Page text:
Transportation Transformation: Rethink and Repurpose

It is by no means a new idea that car travel and dependency is bad for the environment, health and a host of other derivatives.  But as life goes on and the pace of change seems to only move at a crawl, it can be hard to find alternative transport methods and hang up your keys.  Finding alternatives is what Transportation Transformations: Building Complete Communities and a Zero Emission Transportation System is all about.  As part of the Canadian Centre for Policy Alternatives Climate Justice Project, a group of experts—Patrick Condon, Eric Doherty, Kari Dow, Marc Lee, Gordon Price—took a practical look at what transportation options exist, why they exist, and what it might take to make them better.  Published just over a year ago, Transportation Transformations outlines an ambitious plan for the transformation of our transportation system that would be possible to implement within one generation, using a few simple concepts. As such, it is still extremely relevant and worth looking at more closely.

The report is broken up to look at transportation in British Columbia as it applies to different situations, from rural to urban.  Living in the Lower Mainland, it is easy to forget that British Columbia is a vast area with many different community morphologies and consequently varied transportation needs.  A huge metropolitan centre like Vancouver has different requirements—and solutions—than a smaller city or community like Kelowna or Smithers.

Within large urban centres, transportation alternatives are often more obvious because there are already an array of transit options available that can be expanded upon.  There are existing networks of electric trolleybuses, sky trains, and bike lanes in Metro Vancouver, for example, that are slowly being expanded.  These, in turn, are easier to expand because precedents within the region exist and are working.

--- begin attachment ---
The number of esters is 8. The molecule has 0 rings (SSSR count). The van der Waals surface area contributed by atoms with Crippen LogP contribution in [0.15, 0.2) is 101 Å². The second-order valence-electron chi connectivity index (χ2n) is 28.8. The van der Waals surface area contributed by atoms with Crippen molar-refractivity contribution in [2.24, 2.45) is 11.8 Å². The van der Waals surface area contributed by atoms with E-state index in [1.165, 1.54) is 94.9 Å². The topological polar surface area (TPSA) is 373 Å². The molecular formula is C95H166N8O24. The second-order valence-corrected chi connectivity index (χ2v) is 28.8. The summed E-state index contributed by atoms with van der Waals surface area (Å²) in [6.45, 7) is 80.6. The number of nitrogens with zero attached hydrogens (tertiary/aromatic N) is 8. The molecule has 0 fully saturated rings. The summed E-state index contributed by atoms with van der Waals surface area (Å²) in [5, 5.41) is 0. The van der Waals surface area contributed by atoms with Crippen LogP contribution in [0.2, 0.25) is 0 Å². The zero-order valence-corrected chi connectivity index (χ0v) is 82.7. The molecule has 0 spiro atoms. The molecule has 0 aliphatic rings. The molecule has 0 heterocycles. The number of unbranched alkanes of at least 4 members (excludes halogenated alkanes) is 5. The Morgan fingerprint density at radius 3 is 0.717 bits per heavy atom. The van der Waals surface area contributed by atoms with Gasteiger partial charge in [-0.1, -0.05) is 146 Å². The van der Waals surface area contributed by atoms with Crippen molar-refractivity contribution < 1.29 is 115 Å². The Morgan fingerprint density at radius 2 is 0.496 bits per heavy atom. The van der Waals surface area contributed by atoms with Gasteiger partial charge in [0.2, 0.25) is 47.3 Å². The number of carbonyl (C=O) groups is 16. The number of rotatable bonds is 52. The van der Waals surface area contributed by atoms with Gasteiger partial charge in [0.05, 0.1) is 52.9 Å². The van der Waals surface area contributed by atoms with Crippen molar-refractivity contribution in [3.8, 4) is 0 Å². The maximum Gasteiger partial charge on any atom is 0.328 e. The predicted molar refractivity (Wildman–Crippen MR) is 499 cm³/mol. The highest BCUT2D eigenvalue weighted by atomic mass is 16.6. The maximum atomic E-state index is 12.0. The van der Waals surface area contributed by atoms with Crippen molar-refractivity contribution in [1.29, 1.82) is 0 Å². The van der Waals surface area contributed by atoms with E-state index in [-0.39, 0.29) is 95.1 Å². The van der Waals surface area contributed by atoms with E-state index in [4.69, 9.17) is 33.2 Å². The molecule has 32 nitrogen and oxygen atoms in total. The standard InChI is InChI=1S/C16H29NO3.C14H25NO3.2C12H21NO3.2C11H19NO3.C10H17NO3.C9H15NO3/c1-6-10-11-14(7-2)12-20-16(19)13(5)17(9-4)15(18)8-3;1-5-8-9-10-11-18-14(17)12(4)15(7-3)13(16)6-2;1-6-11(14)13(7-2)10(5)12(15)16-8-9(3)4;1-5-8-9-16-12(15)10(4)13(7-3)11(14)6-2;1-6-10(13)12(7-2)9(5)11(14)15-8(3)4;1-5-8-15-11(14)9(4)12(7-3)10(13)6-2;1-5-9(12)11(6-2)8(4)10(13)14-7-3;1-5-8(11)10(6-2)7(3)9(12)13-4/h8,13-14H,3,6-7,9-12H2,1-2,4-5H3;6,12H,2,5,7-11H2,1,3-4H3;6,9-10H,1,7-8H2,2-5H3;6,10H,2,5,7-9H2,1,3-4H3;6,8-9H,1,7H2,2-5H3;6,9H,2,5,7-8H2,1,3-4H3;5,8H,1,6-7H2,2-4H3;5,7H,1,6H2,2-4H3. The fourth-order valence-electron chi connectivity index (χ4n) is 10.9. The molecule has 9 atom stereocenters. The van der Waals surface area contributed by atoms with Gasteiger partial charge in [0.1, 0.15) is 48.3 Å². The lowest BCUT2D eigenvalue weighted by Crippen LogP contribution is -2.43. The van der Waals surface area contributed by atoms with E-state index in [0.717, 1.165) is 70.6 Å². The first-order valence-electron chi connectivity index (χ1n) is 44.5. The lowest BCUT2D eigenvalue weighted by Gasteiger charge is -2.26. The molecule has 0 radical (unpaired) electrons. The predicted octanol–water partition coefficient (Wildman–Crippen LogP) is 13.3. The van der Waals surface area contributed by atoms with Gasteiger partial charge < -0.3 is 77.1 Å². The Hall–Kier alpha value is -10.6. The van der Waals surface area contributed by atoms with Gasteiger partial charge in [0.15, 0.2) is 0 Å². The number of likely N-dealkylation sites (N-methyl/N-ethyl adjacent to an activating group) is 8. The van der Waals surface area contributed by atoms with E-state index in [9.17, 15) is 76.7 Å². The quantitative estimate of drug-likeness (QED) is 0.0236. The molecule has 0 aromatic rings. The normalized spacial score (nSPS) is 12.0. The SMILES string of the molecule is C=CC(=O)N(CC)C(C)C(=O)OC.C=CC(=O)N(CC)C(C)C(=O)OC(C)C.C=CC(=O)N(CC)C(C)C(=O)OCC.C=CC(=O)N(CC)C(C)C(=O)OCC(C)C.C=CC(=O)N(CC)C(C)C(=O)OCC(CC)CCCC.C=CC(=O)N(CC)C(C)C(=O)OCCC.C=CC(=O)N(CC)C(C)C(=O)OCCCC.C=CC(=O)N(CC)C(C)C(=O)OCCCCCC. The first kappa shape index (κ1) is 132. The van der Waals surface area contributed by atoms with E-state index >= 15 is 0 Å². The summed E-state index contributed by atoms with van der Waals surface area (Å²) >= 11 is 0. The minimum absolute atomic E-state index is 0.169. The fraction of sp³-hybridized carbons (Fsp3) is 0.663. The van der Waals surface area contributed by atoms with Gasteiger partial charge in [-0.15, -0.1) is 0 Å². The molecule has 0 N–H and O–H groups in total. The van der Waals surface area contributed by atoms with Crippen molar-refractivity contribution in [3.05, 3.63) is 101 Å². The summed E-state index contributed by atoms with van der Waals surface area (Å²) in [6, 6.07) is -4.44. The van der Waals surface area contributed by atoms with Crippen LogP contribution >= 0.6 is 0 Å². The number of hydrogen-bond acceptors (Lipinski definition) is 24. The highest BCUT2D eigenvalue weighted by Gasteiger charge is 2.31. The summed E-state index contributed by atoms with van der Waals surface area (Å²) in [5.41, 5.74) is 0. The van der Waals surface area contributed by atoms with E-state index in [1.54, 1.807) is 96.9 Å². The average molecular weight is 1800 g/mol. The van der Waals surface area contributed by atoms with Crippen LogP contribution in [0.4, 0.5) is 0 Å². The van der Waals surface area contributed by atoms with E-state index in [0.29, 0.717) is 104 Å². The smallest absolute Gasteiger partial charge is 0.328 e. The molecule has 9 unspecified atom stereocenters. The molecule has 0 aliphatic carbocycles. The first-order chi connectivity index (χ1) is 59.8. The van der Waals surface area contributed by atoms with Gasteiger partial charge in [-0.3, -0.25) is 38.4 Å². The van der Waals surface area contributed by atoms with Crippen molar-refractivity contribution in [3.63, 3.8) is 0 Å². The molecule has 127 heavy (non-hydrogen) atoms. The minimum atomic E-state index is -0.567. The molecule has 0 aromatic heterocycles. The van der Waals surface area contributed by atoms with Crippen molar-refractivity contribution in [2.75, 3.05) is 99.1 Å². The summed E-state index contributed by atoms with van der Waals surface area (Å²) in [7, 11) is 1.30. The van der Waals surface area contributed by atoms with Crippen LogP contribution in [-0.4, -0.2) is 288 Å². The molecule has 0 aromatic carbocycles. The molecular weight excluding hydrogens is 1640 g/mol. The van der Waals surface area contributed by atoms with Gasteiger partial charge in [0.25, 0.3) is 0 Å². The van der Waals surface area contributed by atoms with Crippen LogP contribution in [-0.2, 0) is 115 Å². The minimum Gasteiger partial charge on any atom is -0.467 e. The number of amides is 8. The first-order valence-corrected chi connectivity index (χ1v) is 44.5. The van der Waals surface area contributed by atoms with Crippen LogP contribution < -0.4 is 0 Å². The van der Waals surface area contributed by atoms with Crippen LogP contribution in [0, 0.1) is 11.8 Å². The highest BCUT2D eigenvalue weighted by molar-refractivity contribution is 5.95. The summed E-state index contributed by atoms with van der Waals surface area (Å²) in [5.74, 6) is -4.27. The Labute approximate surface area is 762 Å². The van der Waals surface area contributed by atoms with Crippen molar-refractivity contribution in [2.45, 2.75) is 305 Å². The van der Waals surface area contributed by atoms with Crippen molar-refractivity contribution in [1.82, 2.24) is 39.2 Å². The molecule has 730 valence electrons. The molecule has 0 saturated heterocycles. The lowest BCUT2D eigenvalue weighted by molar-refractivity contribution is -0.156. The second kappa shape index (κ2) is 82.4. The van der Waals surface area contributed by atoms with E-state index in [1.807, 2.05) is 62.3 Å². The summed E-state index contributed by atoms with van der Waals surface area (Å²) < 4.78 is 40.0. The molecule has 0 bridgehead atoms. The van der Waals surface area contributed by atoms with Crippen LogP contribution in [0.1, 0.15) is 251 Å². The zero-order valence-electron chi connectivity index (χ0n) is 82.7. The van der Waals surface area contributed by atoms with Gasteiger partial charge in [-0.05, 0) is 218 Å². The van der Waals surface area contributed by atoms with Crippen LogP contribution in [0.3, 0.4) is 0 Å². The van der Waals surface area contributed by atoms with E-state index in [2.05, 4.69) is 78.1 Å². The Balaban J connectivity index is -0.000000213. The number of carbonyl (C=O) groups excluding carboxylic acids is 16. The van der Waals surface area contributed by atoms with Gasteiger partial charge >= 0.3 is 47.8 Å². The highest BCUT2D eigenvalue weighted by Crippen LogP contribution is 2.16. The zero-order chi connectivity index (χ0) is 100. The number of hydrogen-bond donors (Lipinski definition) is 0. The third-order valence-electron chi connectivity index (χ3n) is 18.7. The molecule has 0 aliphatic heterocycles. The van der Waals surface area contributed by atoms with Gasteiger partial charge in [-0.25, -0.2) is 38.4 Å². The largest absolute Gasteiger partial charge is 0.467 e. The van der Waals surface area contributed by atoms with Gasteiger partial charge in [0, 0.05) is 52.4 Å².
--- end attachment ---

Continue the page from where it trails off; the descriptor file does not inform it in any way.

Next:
This points to the fact that revolutionizing the transportation system does not have to mean massive undertakings in terms of infrastructure.  A large part of the transformation calls for making the best use of what is available. Re-purposing roads for heavier use by transit, bike and pedestrians is a great way to increase their use, for example, and requires relatively little investment.  The 2010 Olympic winter games in Vancouver were—among others—an excellent and successful precedent in re-purposing roads and existing infrastructure to move large numbers of people in and out of the downtown core.

Another pressing issue touched upon within the report is making transportation more affordable. This is consequently tied to making housing affordable.  The cynical mantra “Drive until you qualify” has heavy implications for the transportation system.  If affordable housing options were available closer to where people work, more transportation options become available while decreasing the strain on long-distance infrastructure.

In smaller communities and suburbs, many of the transportation challenges are similar.  Often, these types of settlements first grew around compact main streets and town centres, which became less relevant after the advent of the car.  Within this context, revitalizing these centres could spark a re-densification and centralization of the community.  This could, and should, encourage options such as walking cycling and transit.

The creation of transit networks in these areas is another alternative.  This can be a challenge, however, as transit networks in suburban and rural settings have lower ridership and are more spread out—making route planning and trip frequency difficult to maintain.